• When Jimmy boards the train to Brighton, the locomotive shown is a Class 50, number 50 008. This number was applied in 1974, and the class was used exclusively on Paddington services, at the time of filming.
  • Large Ham: Phil Daniels as Jimmy.
  • Lower-Class Lout: The Teddy boys. The Mods are little better.
  • Male Frontal Nudity: One scene takes place in a public bath.
  • Motorcycle on the Coast Road: Jimmy goes for a coast ride at the end of the movie.
  • My Car Hates Me: Spider's scooter breaks down moments before he's set upon by a trio of rockers.
  • Present-Day Past: The film takes place in 1964, but the vehicles (including Jimmy and Ace Face's mopeds), as well as advertisements and fashions seen in the background, are contemporary to the film's 1979 release date.
  • Refuge in Audacity: The mods end up in court and fined £75. Ace Face whips out his chequebook and offers to pay the fine on the spot. And he even asks the judge if he has a pen.
  • Scooter-Riding Mod: Most of the cast. The film follows Jimmy, a young mod, as he pops pills, rides his scooter, and stares aimlessly out at the ocean trying to find himself.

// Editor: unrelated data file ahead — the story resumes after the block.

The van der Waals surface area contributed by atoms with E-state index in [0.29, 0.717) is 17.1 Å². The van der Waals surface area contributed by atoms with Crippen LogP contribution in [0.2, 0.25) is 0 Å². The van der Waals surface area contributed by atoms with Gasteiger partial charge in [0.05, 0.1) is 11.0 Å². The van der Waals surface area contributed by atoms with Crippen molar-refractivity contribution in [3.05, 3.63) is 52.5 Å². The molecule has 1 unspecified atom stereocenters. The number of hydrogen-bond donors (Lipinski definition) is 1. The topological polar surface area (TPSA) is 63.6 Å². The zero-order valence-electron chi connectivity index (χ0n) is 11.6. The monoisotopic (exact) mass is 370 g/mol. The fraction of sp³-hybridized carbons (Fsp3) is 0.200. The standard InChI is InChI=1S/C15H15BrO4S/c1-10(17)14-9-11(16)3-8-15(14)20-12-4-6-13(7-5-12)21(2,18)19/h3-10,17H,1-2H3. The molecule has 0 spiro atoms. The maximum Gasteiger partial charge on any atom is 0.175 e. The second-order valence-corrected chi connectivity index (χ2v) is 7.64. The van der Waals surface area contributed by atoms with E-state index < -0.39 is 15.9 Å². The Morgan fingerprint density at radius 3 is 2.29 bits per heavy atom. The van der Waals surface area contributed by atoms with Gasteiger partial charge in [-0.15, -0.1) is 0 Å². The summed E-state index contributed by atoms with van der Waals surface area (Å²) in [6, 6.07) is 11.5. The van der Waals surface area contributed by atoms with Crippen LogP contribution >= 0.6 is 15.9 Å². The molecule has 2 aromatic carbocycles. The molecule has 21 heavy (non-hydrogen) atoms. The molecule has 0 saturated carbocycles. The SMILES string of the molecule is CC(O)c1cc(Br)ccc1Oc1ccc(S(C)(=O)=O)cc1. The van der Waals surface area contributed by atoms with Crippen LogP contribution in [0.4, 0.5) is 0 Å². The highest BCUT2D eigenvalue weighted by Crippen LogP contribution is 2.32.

• Sharp-Dressed Man: Jimmy gets a nice red suit, presumably with his severance pay, towards the end.
  • Take This Job and Shove It: When hauled up in front of his boss for being AWOL from work after his arrest and charge for being involved in the Brighton riots, Jimmy is effectively put on final written warning. In response to his boss telling him that "many people would give their eye-teeth for your job", Jimmy tells him to "FIND ONE, THEN!", and continues "You can take that mail, and that franking machine, and you can shove them RIGHT UP YOUR ARSE!"
  • Trauma Conga Line: First Jimmy gets arrested in Brighton, only to get kicked out of his parents' house, lose his job, his girlfriend, his mates, gets his scooter wrecked and eventually finds out his idol, Ace Face, is nothing more than a common bellboy.
  • Two Decades Behind: The film cannot seem to decide whether it's set during The '60s or during the Mod revival in 1979 when it was actually made. For example, the characters have their weekly bath at the local bath-house (which would have been common in inner-city areas in the early Sixties yet by the late 1970s, the vast majority of houses in Britain had bathrooms and such community facilities had nearly all been converted or closed) - and then go home through the streets of contemporary West London.
  • Wall Bang Her: Jimmy and Steph are doing this in an alley while the big fight between the Mods and Rockers is going on.